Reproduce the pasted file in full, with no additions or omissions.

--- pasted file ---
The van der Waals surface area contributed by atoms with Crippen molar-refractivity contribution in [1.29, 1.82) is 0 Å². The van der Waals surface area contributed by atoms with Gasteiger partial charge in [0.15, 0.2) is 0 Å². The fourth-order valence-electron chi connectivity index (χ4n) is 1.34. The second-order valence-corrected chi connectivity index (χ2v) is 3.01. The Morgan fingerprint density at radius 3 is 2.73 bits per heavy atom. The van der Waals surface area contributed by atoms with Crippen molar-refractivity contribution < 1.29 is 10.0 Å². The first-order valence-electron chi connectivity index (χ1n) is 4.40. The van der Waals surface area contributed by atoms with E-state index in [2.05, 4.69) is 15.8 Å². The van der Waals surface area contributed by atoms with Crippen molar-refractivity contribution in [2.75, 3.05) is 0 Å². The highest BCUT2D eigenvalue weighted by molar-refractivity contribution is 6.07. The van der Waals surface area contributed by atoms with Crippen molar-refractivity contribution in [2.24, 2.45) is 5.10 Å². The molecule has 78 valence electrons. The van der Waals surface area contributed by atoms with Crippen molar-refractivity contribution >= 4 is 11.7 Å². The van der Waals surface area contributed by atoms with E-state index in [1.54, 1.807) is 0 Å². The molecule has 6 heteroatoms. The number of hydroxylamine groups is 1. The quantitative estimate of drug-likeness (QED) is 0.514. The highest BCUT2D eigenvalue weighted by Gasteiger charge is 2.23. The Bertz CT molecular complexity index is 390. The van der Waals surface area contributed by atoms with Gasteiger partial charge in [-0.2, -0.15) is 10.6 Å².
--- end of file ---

The van der Waals surface area contributed by atoms with Crippen molar-refractivity contribution in [1.29, 1.82) is 0 Å². The van der Waals surface area contributed by atoms with Gasteiger partial charge in [0.15, 0.2) is 0 Å². The fourth-order valence-electron chi connectivity index (χ4n) is 1.34. The second-order valence-corrected chi connectivity index (χ2v) is 3.01. The Morgan fingerprint density at radius 3 is 2.73 bits per heavy atom. The van der Waals surface area contributed by atoms with Crippen molar-refractivity contribution < 1.29 is 10.0 Å². The first-order valence-electron chi connectivity index (χ1n) is 4.40. The van der Waals surface area contributed by atoms with E-state index in [2.05, 4.69) is 15.8 Å². The van der Waals surface area contributed by atoms with Crippen molar-refractivity contribution in [2.75, 3.05) is 0 Å². The highest BCUT2D eigenvalue weighted by molar-refractivity contribution is 6.07. The van der Waals surface area contributed by atoms with Crippen molar-refractivity contribution in [2.24, 2.45) is 5.10 Å². The molecule has 78 valence electrons. The van der Waals surface area contributed by atoms with Crippen molar-refractivity contribution >= 4 is 11.7 Å². The van der Waals surface area contributed by atoms with E-state index in [1.54, 1.807) is 0 Å². The molecule has 6 heteroatoms. The number of hydroxylamine groups is 1. The quantitative estimate of drug-likeness (QED) is 0.514. The highest BCUT2D eigenvalue weighted by Gasteiger charge is 2.23. The Bertz CT molecular complexity index is 390. The van der Waals surface area contributed by atoms with Gasteiger partial charge in [-0.2, -0.15) is 10.6 Å².